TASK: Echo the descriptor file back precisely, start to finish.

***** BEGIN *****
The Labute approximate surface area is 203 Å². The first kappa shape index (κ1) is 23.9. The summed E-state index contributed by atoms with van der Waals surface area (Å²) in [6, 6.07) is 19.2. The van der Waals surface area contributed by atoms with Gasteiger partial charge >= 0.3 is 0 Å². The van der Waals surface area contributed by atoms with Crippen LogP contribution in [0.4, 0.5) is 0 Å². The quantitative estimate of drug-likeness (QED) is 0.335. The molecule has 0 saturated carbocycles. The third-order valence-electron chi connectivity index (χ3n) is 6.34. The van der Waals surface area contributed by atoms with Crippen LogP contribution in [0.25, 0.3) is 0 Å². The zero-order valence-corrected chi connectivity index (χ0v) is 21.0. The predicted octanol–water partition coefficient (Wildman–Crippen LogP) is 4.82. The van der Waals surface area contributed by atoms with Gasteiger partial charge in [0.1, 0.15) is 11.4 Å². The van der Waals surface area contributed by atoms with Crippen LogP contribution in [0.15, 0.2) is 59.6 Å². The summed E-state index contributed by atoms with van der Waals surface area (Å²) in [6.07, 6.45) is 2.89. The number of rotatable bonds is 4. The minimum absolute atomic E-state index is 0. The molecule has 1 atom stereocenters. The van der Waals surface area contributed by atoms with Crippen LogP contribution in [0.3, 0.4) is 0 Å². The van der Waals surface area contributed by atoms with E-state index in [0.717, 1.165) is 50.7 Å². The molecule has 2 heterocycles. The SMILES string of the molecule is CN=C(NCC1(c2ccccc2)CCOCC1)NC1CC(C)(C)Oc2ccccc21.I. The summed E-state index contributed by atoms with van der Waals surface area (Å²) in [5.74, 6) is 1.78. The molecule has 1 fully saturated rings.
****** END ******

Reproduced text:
The Labute approximate surface area is 203 Å². The first kappa shape index (κ1) is 23.9. The summed E-state index contributed by atoms with van der Waals surface area (Å²) in [6, 6.07) is 19.2. The van der Waals surface area contributed by atoms with Gasteiger partial charge >= 0.3 is 0 Å². The van der Waals surface area contributed by atoms with Crippen LogP contribution in [0.4, 0.5) is 0 Å². The quantitative estimate of drug-likeness (QED) is 0.335. The molecule has 0 saturated carbocycles. The third-order valence-electron chi connectivity index (χ3n) is 6.34. The van der Waals surface area contributed by atoms with Crippen LogP contribution in [0.25, 0.3) is 0 Å². The zero-order valence-corrected chi connectivity index (χ0v) is 21.0. The predicted octanol–water partition coefficient (Wildman–Crippen LogP) is 4.82. The van der Waals surface area contributed by atoms with Gasteiger partial charge in [0.1, 0.15) is 11.4 Å². The van der Waals surface area contributed by atoms with Crippen LogP contribution in [0.15, 0.2) is 59.6 Å². The summed E-state index contributed by atoms with van der Waals surface area (Å²) in [6.07, 6.45) is 2.89. The number of rotatable bonds is 4. The minimum absolute atomic E-state index is 0. The molecule has 1 atom stereocenters. The van der Waals surface area contributed by atoms with Crippen LogP contribution in [0.3, 0.4) is 0 Å². The van der Waals surface area contributed by atoms with E-state index in [0.717, 1.165) is 50.7 Å². The molecule has 2 heterocycles. The SMILES string of the molecule is CN=C(NCC1(c2ccccc2)CCOCC1)NC1CC(C)(C)Oc2ccccc21.I. The summed E-state index contributed by atoms with van der Waals surface area (Å²) in [5.74, 6) is 1.78. The molecule has 1 fully saturated rings.